Most Australians are now under some form of restriction or lockdown, while the country has cut its number of returnees from overseas to a quarter of what New Zealand accepts. New South Wales’ outbreak has been directly linked to an outbreak in neighbouring Victoria, which sent that state into lockdown.
Not all of Greater Sydney is under lockdown. Suburbs have been locked down when significant clusters have been detected, while adjacent neighbourhoods have been kept under a system closer to what would be level three restrictions in New Zealand. More locked down areas have been added over time.
Essential workers can travel between suburbs, but are tested every other day. According to Blakely, the policies have kept the growth of cases down to about 4% per day. That’s good, but it’s still increasing rapidly.
“They kind of let the genie out of the bottle this time,” said Michael Baker, an epidemiologist based at the University of Otago in Wellington.
“If they start to see an exponential curve they could see thousands of cases a day, with dozens of deaths. And their borders are porous, so that will keep leaking out to neighbouring states. The best they can manage now is keeping cases to a moderate rate, get vaccines out and then transition to managing the virus.”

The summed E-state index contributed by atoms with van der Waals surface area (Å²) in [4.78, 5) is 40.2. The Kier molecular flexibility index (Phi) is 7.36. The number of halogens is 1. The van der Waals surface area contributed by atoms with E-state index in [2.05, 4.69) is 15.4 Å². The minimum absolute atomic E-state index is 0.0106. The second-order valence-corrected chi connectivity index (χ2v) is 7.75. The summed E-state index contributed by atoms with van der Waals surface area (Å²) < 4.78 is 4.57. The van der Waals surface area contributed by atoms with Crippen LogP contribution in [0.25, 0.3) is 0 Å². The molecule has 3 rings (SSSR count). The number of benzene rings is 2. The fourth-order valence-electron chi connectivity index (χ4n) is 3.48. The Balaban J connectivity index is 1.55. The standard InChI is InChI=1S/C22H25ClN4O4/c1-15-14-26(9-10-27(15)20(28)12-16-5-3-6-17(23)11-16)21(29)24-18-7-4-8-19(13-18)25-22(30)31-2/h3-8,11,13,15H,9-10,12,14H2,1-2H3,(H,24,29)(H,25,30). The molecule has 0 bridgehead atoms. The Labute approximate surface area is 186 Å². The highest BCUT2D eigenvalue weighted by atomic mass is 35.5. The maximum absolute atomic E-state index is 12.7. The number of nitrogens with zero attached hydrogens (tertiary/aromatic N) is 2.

The state’s premier has now taken to urging people to get vaccinated as soon as possible. While official policy is still a return to elimination eventually, the message has started shifting. At a press conference on Friday, Berejiklian told reporters that elimination was now unlikely. “We know that, given where numbers are, given the experience of Delta overseas, we now have to live with Delta one way or another, and that is pretty obvious,” she said.
The plan now, according to Blakely, is to ride out the storm, hopefully until November, when vaccination rates start to outpace infections. Until then, it’ll be a game of whack-a-mole, with postcode lockdowns to keep parts of the city open while others shut down.
“For them to actually turn it around in the next few months and go back to elimination would require something magical,” he said. “In all likelihood, New South Wales will not achieve elimination from where they are now, they will become the first part of Australia that learns to live with the virus.”
That spells further trouble for the travel bubble with Australia. Jacinda Ardern said that at the end of the current eight-week pause on travel with the country, she will not reopen as long as the virus is not contained in the community.
“We’ll want to see where New South Wales is at, at the end of September. But it’s fair to say that while we’re at this space and time, where we are vaccinating our general population, we will not expose them to quarantine-free travel with a state that has Covid in circulation in the community,” the New Zealand prime minister said yesterday.
Public health expert Nick Wilson from the University of Otago said the situation in New South Wales “looks grim” but there are lessons for New Zealand: Lock down early when there’s no clear link to the border, support people generously in lockdown, vaccinate essential workers and do everything feasible to accelerate New Zealand’s vaccination programme.